Santa Barbara Co. Sheriff Bill Brown speaks about ongoing overdose issues at Northern Branch Jail

Santa Barbara Co. Sheriff Bill Brown speaks about ongoing overdose issues at Northern Branch Jail

Roughly half a year after the opening of Santa Maria’s Northern Branch Jail, the Santa Barbara County Sheriff’s Office reported its first inmate overdose. In the months since, six more have taken place.

Of those inmate overdoses, three of them died, with the most recent suspected fentanyl-caused fatality happening in late May.

On Friday, Santa Barbara County Sheriff Bill Brown met with KSBY for an exclusive interview on the matter.

“It just goes to show you how insidious it really is. That even here, the most secure facility in the county, we still have a problem with fentanyl,” Sheriff Brown said.

He explained that despite the jail’s use of a contraband-detecting body scanner and a drug-sniffing dog, somehow, illegal substances continue finding their way inside the jail.
“It could be something that was swallowed and is internal in them, like a balloon or a condom that is filled with some type of drugs,” he added.

Sheriff Brown says their body scanner allows the county’s jail deputies to detect obvious signs of contraband being smuggled into the jail, but he admits that fentanyl, in particular, presents additional challenges.

“It is so powerful, and such a small dose of it can be lethal, so it is very difficult to find that dose sometimes,” Sheriff Brown explained.

Understanding that not every substance will be found through their inmate screenings, Sheriff Brown says education and training are their most valuable preventative measures.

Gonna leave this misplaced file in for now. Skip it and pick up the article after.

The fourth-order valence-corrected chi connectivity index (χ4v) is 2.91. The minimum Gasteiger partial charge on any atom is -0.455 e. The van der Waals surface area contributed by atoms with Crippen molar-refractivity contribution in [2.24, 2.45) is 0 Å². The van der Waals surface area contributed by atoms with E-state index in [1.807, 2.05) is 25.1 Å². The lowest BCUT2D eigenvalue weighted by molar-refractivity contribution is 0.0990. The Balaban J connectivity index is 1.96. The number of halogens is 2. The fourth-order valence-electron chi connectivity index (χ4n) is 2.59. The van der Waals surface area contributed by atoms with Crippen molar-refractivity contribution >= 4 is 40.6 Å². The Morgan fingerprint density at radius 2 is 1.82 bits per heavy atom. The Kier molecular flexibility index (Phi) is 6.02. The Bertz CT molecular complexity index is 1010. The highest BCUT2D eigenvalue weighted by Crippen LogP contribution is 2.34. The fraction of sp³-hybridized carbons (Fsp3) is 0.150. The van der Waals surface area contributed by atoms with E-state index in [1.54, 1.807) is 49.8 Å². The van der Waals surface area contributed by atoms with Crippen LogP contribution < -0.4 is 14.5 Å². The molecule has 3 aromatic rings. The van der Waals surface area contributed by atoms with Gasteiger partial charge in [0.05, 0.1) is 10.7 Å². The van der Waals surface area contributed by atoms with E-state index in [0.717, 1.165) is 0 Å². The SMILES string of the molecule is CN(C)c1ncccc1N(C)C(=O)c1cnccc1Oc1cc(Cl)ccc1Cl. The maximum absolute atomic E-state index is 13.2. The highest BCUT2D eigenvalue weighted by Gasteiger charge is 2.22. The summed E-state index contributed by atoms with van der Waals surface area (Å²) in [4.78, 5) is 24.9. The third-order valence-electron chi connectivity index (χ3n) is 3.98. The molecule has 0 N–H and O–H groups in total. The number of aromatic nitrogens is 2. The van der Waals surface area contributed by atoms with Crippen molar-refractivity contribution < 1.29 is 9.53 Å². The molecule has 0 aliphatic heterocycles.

“There are some new and emerging technologies that we are looking at, but what it really boils down to is that the most effective means to combat this is through the vigilance and training of our custody staff to suspect that something maybe is up and somebody is either bringing something in or something has been brought in and secreted in the jail,” he explained.

Meanwhile, just weeks ago, two Santa Barbara County men were federally indicted for bringing in and distributing fentanyl when they were booked into the Northern Branch Jail, resulting in multiple overdoses and one death.

Sheriff Bill Brown adds that if the men are found guilty, they could face a minimum of 20 years in prison.
“If you are going to sell fentanyl on the street, if you are going to bring it into the jail, if what you are doing causes great bodily injury or death of another person, we will prosecute you to the fullest extent of the law,” Sheriff Brown stated. “We want this message to go far and wide in the community that this will not be tolerated.”

He says there is no indication that illegal substances have been brought in by the department’s jail staff, adding that an investigation surrounding the facility’s commissary workers who were banned last winter is still ongoing.

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